Anticipation was palpable this morning as we looked out the window: our bow faced a bay filled with fast ice. After breakfast, we went out on deck to witness a small display of the ice-breaking prowess of National Geographic Resolution. Then, with the ship surrounded by ice, our crew set out the gangway, and we were able to walk from our vessel straight onto frozen ocean. The world class entertainment extended into the afternoon when we visited Pourquoi Pas Island, named for the vessel of the second expedition of Frenchman Jean-Baptiste Charcot. With an increasing chill in the air, a sky transitioning to low and thick clouds, and rapidly changing ice conditions near shore, we could finally appreciate that the Antarctic Peninsula is not always sunshine and barbecue weather. This did not deter us. We bundled up and spent hours delighting in Adelie penguins and their young, fluffy chicks. Today was a well-rounded day of Antarctic adventure bookended by fabulous meals!
National Geographic Explorer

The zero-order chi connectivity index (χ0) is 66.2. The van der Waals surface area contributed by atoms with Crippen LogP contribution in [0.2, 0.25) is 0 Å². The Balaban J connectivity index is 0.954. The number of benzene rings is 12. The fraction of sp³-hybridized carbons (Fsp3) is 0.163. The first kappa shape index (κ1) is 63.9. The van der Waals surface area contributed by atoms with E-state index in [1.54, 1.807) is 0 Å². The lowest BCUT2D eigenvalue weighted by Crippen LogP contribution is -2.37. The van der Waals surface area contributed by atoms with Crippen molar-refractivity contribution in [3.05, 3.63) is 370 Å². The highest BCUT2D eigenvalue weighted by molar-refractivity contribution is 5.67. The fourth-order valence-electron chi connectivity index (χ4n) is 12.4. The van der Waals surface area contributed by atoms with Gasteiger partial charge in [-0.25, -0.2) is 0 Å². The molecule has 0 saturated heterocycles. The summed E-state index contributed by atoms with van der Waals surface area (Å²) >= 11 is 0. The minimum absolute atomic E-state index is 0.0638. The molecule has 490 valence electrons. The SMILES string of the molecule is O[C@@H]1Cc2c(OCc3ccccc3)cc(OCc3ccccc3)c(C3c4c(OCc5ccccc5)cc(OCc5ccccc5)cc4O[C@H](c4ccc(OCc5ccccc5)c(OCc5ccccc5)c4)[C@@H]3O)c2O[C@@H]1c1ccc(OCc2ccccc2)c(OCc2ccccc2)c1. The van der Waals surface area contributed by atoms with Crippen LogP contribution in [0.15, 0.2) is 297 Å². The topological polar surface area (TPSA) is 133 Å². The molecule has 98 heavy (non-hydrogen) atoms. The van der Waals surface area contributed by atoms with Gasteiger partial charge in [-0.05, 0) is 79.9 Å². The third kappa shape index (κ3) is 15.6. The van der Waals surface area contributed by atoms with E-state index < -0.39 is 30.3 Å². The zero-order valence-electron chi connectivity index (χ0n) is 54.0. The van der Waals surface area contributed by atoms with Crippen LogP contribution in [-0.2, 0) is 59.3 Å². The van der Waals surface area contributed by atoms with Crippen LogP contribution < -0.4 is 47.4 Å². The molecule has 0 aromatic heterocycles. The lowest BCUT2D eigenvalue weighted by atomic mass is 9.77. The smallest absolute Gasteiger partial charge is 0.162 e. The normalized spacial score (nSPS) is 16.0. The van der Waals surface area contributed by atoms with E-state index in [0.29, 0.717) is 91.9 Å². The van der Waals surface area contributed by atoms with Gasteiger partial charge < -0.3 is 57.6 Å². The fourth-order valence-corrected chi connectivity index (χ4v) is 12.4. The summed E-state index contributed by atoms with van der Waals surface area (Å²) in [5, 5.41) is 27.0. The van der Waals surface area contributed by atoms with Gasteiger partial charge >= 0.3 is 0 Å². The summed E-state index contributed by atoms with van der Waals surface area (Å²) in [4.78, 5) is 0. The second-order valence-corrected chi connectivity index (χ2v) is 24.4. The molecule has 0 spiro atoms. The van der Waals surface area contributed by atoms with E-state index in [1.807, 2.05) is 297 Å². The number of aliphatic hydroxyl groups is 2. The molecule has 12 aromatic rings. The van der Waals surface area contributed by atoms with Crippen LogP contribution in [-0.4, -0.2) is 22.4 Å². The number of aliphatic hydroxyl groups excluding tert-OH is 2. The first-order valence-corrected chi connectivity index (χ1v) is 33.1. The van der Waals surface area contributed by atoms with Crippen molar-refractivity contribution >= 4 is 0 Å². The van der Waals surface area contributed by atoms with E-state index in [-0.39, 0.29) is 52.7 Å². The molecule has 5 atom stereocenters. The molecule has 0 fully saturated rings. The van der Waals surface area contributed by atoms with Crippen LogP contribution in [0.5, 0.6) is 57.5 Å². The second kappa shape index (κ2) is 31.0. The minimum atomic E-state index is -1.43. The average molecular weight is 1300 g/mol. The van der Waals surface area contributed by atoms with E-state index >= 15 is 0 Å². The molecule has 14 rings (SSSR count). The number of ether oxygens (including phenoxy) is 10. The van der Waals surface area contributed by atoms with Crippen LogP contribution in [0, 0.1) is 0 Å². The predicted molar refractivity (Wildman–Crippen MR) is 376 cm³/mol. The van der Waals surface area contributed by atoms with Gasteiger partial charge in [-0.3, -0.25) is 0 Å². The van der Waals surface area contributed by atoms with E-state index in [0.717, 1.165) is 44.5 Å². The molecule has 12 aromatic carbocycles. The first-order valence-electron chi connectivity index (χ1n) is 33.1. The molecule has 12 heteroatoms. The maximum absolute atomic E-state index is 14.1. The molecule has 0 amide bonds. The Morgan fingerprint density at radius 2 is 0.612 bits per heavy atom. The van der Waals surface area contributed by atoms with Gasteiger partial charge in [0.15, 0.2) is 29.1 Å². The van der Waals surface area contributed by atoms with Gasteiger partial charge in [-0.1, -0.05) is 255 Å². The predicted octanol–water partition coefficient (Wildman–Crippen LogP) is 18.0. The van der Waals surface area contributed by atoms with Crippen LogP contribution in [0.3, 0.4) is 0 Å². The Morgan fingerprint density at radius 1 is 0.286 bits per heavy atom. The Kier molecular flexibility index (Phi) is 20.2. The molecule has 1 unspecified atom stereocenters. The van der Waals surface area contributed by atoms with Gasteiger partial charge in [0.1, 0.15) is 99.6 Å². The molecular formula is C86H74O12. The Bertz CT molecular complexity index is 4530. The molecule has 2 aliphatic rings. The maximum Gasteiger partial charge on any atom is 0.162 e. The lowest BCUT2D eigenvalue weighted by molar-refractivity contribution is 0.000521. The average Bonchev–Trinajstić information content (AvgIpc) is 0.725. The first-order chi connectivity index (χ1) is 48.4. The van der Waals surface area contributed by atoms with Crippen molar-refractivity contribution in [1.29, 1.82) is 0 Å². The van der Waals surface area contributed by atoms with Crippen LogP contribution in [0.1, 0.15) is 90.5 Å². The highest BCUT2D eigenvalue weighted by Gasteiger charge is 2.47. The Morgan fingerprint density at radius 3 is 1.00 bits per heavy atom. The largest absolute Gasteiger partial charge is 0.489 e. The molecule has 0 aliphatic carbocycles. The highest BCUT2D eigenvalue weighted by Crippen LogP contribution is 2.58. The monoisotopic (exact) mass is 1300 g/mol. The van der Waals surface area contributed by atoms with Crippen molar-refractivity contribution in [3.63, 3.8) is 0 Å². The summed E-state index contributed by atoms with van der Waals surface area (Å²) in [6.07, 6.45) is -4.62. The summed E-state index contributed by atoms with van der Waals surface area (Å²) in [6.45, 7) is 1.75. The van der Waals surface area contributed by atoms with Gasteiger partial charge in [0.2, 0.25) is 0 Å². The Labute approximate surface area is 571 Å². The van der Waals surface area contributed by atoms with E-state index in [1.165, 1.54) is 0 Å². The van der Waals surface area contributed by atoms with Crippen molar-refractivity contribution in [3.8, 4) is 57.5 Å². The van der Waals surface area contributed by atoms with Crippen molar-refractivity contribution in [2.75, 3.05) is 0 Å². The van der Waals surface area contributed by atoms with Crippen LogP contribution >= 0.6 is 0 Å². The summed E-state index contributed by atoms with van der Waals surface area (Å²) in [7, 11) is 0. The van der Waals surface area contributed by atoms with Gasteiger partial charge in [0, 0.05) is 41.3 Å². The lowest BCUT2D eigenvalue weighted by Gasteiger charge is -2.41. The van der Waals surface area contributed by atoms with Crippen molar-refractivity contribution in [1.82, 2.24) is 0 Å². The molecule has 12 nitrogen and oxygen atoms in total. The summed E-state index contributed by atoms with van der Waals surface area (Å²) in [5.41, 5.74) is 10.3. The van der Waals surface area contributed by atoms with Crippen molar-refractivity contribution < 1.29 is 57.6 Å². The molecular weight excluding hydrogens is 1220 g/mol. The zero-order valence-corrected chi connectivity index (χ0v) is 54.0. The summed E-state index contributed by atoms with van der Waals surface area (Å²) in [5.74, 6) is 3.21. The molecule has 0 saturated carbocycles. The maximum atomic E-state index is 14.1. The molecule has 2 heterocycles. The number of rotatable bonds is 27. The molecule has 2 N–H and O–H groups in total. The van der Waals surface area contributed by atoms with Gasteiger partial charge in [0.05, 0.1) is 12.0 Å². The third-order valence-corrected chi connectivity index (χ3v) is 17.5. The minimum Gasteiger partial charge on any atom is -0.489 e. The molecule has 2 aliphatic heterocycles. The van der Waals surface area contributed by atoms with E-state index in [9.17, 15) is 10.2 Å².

We headed into the infamous Drake Passage last night after five days in Antarctica, so today's slightly later wakeup call and breakfast were a welcomed change of pace. A day at sea, however, does not mean fewer opportunities for wildlife spotting! Large numbers of seabirds flew all around the ship, such as southern giant petrels, Antarctic prions, and Cape petrels. We observed several light-mantled albatrosses, considered by some to be the most beautiful of that spectacular family of birds. In the early afternoon, several of the less commonly seen Antarctic petrels joined the fray, distinguishable from the artistically patterned Cape petrels (known also by their Spanish name 'pintado,' meaning painted) by their more orderly black and white plumage. While sea days spent heading back north from Antarctica provide time for reflection and processing of our experiences over the last few days, the lecture and enrichment program also continues. In the morning, Undersea Specialist Emmett Clarkin spoke about the ocean currents that keep Antarctica cold and insulate it from the rest of the planet, while Naturalist Elise Lockton gave a long-anticipated account of Sir Ernest Shackleton's famous Imperial Transantarctic Expedition. Finally, Naturalist Maria Intxaustegi presented some of her experiences working as a marine archaeologist. After a hearty dinner of Japanese okonomiyaki, we gathered once more in the lounge for a showing of the documentary Around Cape Horn, in which Captain Irving Johnson recalls his time sailing aboard the bark Peking from Europe around Cape Horn to Santiago. This film puts the historic significance of our spectacular ocean crossing into fitting perspective, especially as we hope to catch a glimpse of the famous lighthouse and monument at Cape Horn tomorrow morning.